If a nation is only as strong as its constituent states, then America is in serious trouble. Some states are in worse shape than others, but unfunded liabilities have gotten so bad that the nation as a whole is threatened with financial ruin.

Truth in Accounting releases a report each year called Financial State of the States, and it’s much more accurate, complete, and readable than anything you’ll see from the U.S. government. I believe it’s every informed American’s duty to seek independent sources on the country’s financial health, and this source has painted a particularly bleak picture.

According to Truth in Accounting’s recently released report, the latest findings indicate that out of the 50 states, 40 of them don’t have enough money to pay their bills – and this is true despite the fact that 49 states require, by law, that they balance their budgets.

The greatest financial burdens on the states are the usual suspects: pension debt (which totaled an astounding $824 billion this year) and other post-employment benefits (which include retiree health-care debt and totaled $664.6 billion this year).

Remember, this is only the individual states’ debts; it doesn’t include the national debt, which is quickly approaching $23 trillion. With these ominous figures, both the states and the country are paying billions of dollars annually just to pay off the interest on the debt; that’s one of the reasons why the government is pushing so hard for a cheap dollar, which would make these interest payments less burdensome.

Altogether, Truth in Accounting identified $1.5 trillion of state-level debt in the span of just one year. This debt burden isn’t distributed equally, however, as some states are in worse shape than others. Truth in Accounting has coined the term “sinkhole states” for the most egregious offenders, and if you’re thinking that they’re all going to be poverty-stricken localities, you’re wrong:

Courtesy: Truth in Accounting

You probably didn’t expect to see Connecticut or Massachusetts on the sinkhole states list, but debt burden isn’t biased towards any particular region or demographic segment of the country. Rather, it’s a function of government malfeasance: elected leaders mismanaging taxpayer funds and kicking the can down the road until the debt burden becomes unmanageable.

The chart shown above represents each state’s debt burden per taxpayer; in other words, it’s the amount of money each taxpayer would have to contribute in order for their state to pay off its debt in full (not that anybody’s counting on that happening within our lifetime).

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    The fact that New Jersey is in the worst position might surprise you, but if you’ve been following these stats for a while, you shouldn’t be surprised at all. New Jersey has held the first-place position of most per-taxpayer state-level debt since 2014; today, the state would somehow need to come up with $208.8 billion to pay its bills.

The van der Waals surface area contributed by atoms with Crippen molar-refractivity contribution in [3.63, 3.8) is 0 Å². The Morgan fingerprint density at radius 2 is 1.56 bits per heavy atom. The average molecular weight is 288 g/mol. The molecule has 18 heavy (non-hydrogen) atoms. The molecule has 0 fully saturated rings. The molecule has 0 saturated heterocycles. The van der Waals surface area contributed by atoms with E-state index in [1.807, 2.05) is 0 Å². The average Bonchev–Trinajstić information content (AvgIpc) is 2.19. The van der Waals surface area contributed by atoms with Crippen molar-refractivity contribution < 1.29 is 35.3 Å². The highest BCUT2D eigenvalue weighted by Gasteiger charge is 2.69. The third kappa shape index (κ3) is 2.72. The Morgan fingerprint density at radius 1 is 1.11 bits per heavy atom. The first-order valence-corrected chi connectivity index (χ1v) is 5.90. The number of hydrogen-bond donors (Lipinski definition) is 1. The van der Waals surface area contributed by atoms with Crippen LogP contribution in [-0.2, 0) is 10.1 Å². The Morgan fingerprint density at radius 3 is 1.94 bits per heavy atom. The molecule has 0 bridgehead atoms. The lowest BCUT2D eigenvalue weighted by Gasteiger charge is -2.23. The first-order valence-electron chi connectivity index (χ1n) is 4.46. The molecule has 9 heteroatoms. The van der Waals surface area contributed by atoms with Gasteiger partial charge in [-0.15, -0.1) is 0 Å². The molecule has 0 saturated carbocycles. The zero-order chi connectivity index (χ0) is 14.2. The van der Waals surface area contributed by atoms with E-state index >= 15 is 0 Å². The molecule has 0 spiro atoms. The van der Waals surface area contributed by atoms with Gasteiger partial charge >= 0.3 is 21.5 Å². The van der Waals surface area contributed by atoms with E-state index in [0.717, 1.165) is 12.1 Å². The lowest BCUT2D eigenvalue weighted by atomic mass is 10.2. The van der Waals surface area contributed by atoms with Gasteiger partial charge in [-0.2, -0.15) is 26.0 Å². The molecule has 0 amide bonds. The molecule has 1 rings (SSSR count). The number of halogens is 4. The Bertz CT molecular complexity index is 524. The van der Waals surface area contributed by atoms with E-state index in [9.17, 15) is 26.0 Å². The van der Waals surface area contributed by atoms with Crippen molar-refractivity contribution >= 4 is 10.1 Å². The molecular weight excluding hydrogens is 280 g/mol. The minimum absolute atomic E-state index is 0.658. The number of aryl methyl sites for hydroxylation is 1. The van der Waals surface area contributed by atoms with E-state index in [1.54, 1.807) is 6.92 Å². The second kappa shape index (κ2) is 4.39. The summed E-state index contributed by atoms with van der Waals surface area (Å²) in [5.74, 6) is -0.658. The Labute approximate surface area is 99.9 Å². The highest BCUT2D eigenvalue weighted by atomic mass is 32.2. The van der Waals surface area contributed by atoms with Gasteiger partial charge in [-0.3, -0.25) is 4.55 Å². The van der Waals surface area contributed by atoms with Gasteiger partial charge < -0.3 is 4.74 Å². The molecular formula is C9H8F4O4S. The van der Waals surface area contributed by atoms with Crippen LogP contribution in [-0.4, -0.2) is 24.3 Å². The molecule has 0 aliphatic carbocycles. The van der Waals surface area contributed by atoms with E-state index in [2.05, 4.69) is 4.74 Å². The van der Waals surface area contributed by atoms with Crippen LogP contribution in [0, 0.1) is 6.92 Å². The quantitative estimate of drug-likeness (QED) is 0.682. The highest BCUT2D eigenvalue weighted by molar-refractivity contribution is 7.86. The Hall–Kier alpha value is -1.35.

Illinois would actually need to come up with more money than New Jersey – $223.9 billion, to be precise – to settle its state-level debt, but the per-taxpayer debt burden is “only” $52,600, putting Illinois in second place according to that metric.

    How do politicians in these states get away with this, year after year? Much of it has to do with accounting tricks: counting borrowed money as “income,” inflating revenue assumptions, understating costs, and delaying the payment of current bills until next year (again, kicking the can down the road) are age-old tactics that elected officials continue to use.

    Courtesy: Truth in Accounting

    They also take their sweet time in making their annual financial reports public, thereby hiding the truth from their constituency until it’s old news that the mainstream media won’t bother to report on anyway. Unsurprisingly, heavily debt-burdened states tend to take the longest to make their financial reports public; most recently, Illinois took 418 to do this and New Jersey took 304 days.

    As a basis of comparison, most corporate financial reports are issued within 45 days of the company’s fiscal year-end. As citizens, we must think of ourselves as shareholders in our state and our nation: without timely and accurate financial information, we’re powerless to hold our government accountable.

    Self-education is the first step in taking action against state-level waste, irresponsibility, and malfeasance. When citizens don’t know how much their elected officials are spending – and how little they’re saving for the future – in time, regrettably, there won’t be any future left to save.

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